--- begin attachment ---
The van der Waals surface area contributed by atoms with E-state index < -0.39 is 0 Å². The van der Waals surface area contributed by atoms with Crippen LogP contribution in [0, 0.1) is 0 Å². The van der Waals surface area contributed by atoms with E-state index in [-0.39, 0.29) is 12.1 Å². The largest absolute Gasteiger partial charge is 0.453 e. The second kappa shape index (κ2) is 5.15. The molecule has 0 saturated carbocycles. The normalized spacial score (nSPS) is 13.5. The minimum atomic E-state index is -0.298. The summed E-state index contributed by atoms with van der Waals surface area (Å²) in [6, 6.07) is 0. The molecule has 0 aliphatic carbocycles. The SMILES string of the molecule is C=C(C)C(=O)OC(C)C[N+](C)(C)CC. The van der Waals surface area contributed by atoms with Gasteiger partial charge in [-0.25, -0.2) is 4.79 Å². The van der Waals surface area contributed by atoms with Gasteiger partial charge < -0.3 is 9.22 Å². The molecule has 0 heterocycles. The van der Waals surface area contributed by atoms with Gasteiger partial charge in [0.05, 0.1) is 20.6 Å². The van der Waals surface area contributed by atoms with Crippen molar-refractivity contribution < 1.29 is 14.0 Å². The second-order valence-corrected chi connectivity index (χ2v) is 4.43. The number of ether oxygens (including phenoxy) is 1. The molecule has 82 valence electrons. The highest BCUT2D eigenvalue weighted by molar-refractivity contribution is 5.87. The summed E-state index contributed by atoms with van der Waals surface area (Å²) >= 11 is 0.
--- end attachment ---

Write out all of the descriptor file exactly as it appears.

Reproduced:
The van der Waals surface area contributed by atoms with E-state index < -0.39 is 0 Å². The van der Waals surface area contributed by atoms with Crippen LogP contribution in [0, 0.1) is 0 Å². The van der Waals surface area contributed by atoms with E-state index in [-0.39, 0.29) is 12.1 Å². The largest absolute Gasteiger partial charge is 0.453 e. The second kappa shape index (κ2) is 5.15. The molecule has 0 saturated carbocycles. The normalized spacial score (nSPS) is 13.5. The minimum atomic E-state index is -0.298. The summed E-state index contributed by atoms with van der Waals surface area (Å²) in [6, 6.07) is 0. The molecule has 0 aliphatic carbocycles. The SMILES string of the molecule is C=C(C)C(=O)OC(C)C[N+](C)(C)CC. The van der Waals surface area contributed by atoms with Gasteiger partial charge in [-0.25, -0.2) is 4.79 Å². The van der Waals surface area contributed by atoms with Gasteiger partial charge < -0.3 is 9.22 Å². The molecule has 0 heterocycles. The van der Waals surface area contributed by atoms with Gasteiger partial charge in [0.05, 0.1) is 20.6 Å². The van der Waals surface area contributed by atoms with Crippen molar-refractivity contribution < 1.29 is 14.0 Å². The second-order valence-corrected chi connectivity index (χ2v) is 4.43. The number of ether oxygens (including phenoxy) is 1. The molecule has 82 valence electrons. The highest BCUT2D eigenvalue weighted by molar-refractivity contribution is 5.87. The summed E-state index contributed by atoms with van der Waals surface area (Å²) >= 11 is 0.